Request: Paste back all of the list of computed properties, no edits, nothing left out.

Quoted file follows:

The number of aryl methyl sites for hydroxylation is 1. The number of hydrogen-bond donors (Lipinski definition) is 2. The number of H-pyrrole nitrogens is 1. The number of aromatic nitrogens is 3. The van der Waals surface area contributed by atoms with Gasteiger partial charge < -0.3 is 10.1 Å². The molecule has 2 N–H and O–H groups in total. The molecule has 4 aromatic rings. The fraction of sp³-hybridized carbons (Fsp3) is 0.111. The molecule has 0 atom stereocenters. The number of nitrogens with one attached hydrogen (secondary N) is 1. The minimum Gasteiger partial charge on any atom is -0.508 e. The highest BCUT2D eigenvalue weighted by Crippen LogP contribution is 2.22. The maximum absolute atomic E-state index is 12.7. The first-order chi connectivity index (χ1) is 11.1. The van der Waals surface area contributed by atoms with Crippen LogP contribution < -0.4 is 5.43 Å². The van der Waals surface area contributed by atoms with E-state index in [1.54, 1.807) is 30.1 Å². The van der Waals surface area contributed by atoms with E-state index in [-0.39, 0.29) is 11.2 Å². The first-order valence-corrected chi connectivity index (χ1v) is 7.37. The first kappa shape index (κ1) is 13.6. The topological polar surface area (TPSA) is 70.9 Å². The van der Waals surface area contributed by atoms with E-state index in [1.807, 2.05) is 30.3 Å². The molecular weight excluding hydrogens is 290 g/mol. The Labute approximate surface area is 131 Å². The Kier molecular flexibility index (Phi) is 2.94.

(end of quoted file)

The number of aryl methyl sites for hydroxylation is 1. The number of hydrogen-bond donors (Lipinski definition) is 2. The number of H-pyrrole nitrogens is 1. The number of aromatic nitrogens is 3. The van der Waals surface area contributed by atoms with Gasteiger partial charge < -0.3 is 10.1 Å². The molecule has 2 N–H and O–H groups in total. The molecule has 4 aromatic rings. The fraction of sp³-hybridized carbons (Fsp3) is 0.111. The molecule has 0 atom stereocenters. The number of nitrogens with one attached hydrogen (secondary N) is 1. The minimum Gasteiger partial charge on any atom is -0.508 e. The highest BCUT2D eigenvalue weighted by Crippen LogP contribution is 2.22. The maximum absolute atomic E-state index is 12.7. The first-order chi connectivity index (χ1) is 11.1. The van der Waals surface area contributed by atoms with Crippen LogP contribution < -0.4 is 5.43 Å². The van der Waals surface area contributed by atoms with E-state index in [1.54, 1.807) is 30.1 Å². The van der Waals surface area contributed by atoms with E-state index in [-0.39, 0.29) is 11.2 Å². The first-order valence-corrected chi connectivity index (χ1v) is 7.37. The first kappa shape index (κ1) is 13.6. The topological polar surface area (TPSA) is 70.9 Å². The van der Waals surface area contributed by atoms with E-state index in [1.807, 2.05) is 30.3 Å². The molecular weight excluding hydrogens is 290 g/mol. The Labute approximate surface area is 131 Å². The Kier molecular flexibility index (Phi) is 2.94.